Group Policy and Network Bandwidth

When Group Policy detects a slow link, it sets a flag to indicate this to client-side extensions.

The default settings for whether policy is applied over a slow link are shown below. ON indicates that processing occurs even if the link is judged to be slow.

  • Security Settings — ON (and cannot be turned off)

  • Administrative Templates — ON (and cannot be turned off)

  • Software Installation — OFF

  • Scripts — OFF

  • Folder Redirection — OFF

  • Internet Explorer Maintenance — OFF

For all but the Administrative Templates and Security snap-ins, a policy is provided for toggling the settings.

Setting Policy for Slow-Link Definition

You can use Group Policy to set the definition of a slow link for computers and users, and for user profiles.

note-icon Note

Windows 2000 adds an IP algorithm to ping the server, whereas Windows NT 4.0 just measures the file system performance.

The following algorithm is used to determine whether the link should be considered slow:

Ping the server with 0 bytes of data and time the number of milliseconds. Call this value time#1. If it is less than 10 milliseconds, then assume it is a fast link, and exit.

Ping the server with an uncompressible 2 kilobytes (KB) of data, and time the number of milliseconds. Call this value time#2. The algorithm uses an already compressed .jpg file. If it used a compressible file, the modem would compress it and make the network appear faster than it is.

DELTA = time#2 - time#1. This removes the overhead of session setup. DELTA is the time in milliseconds to move 2 KB.

DELTA is measured three times, and the average of the three values of DELTA obtained is called AVG.

Then the connection speed Z, measured in kilobits per second (Kbps), is:

Z = 32000/AVG.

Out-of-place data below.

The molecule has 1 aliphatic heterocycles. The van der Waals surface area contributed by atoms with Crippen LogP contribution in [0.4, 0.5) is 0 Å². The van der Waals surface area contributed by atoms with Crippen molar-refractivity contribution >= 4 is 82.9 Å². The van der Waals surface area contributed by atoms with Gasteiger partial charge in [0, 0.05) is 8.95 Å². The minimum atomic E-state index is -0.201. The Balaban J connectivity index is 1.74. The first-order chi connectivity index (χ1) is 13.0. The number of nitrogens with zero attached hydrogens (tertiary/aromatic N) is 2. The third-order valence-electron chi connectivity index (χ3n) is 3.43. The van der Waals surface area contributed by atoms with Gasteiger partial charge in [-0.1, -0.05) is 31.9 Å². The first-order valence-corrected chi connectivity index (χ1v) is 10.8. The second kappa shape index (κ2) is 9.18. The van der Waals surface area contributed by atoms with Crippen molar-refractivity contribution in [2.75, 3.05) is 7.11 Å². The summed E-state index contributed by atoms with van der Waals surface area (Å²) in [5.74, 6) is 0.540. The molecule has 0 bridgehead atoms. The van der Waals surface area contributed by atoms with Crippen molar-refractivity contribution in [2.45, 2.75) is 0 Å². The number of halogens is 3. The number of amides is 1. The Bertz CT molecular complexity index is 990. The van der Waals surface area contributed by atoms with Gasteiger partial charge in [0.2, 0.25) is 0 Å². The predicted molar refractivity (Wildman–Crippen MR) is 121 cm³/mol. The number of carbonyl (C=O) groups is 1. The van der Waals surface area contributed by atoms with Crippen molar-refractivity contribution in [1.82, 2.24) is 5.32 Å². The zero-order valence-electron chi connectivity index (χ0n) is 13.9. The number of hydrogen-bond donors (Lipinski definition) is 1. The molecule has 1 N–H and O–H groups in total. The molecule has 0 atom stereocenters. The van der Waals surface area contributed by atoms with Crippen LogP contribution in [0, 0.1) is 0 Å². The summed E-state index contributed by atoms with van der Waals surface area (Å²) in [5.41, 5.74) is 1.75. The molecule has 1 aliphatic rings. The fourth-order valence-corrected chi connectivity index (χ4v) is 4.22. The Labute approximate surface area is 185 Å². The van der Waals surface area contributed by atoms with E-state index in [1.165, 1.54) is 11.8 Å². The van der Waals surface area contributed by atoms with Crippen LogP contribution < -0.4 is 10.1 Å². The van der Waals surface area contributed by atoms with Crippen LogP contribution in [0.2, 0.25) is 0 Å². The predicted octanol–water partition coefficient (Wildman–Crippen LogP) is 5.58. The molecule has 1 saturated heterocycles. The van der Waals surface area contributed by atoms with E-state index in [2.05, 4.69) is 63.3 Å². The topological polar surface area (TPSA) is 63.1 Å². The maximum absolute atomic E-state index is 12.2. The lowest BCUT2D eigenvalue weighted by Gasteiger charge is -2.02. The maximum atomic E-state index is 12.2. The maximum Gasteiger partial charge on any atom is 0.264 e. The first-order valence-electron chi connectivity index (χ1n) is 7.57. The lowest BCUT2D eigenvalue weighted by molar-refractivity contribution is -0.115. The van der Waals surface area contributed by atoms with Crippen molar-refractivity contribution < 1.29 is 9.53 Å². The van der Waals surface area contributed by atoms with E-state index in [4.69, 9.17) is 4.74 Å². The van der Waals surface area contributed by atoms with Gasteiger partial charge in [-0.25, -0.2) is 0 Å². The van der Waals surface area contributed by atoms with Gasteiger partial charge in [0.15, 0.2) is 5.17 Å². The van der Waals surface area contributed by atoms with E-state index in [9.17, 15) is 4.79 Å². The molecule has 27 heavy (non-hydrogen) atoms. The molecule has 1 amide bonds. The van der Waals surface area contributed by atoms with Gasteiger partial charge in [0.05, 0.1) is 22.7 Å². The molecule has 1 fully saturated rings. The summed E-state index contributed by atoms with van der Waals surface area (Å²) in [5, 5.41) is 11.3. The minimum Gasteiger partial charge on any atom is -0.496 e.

The correctness of this formula is more apparent with the units in place:

(Z kilobits / second) = 2 * (2 KB) * (8 bits/ byte) * (1000 milliseconds / second) / ( AVG milliseconds).

2 KB of data have moved through each modem, Ethernet card or other device in the loop once in each direction, so this equation for calculating the one-way bandwidth has a leading factor of 2 on the right side.

note-icon Note

The speed Z used here is the average of the upload and download speeds. In most cases, this average is the same as the download speed itself. However, in some cases the upload and download speeds are different enough that you should take this into account. An example of this is Asymmetric Digital Subscriber Line (ADSL). Using ADSL you might have upload speeds of 128 Kbps and download speeds of 768 Kbps.

Z is compared with 500 Kbps (or an alternative threshold of your choice if you change from the default Group Policy setting of 500 Kbps).

If Z is less than 500 Kbps the connection is considered slow, otherwise it is considered fast.

You can set the default value of 500 Kbps in the Group Policy console under < Group Policy object name >/Computer Configuration/Administrative Templates/System/Group Policy/Group Policy slow link detection.

To specify policy settings for Group Policy slow link detection for computers, you use the Computer Configuration\Administrative Templates\System\Group Policy node. To set this policy for users, you use the User Configuration\Administrative Templates\System\Group Policy node.

For User Profiles, the Slow network connection time-out for user profiles policy is located in the Computer Configuration\Administrative Templates\System\Logon node. The user profile code first tries to contact (or ping) the server. If the server does not have IP support, it falls back to measuring the file system's performance. You specify a threshold connection speed in kilobits per seconds, and a threshold transit time in milliseconds, when configuring this policy setting.

Registry Reads

Group Policy snap-in extensions can temporarily claim (or lock) a mutex (mutual exclusive) for policy, and then release that mutex. APIs exist to allow a client-side extension to claim the mutex, read the required values, then release the critical section. If it is not released in 10 minutes, the client-side extension is forced to release it. This ensures that the background refresh of Group Policy does not occur during the read process.

For more information about the Windows 2000 Group Policy APIs, see the Microsoft Platform SDK link on the Web Resources page at .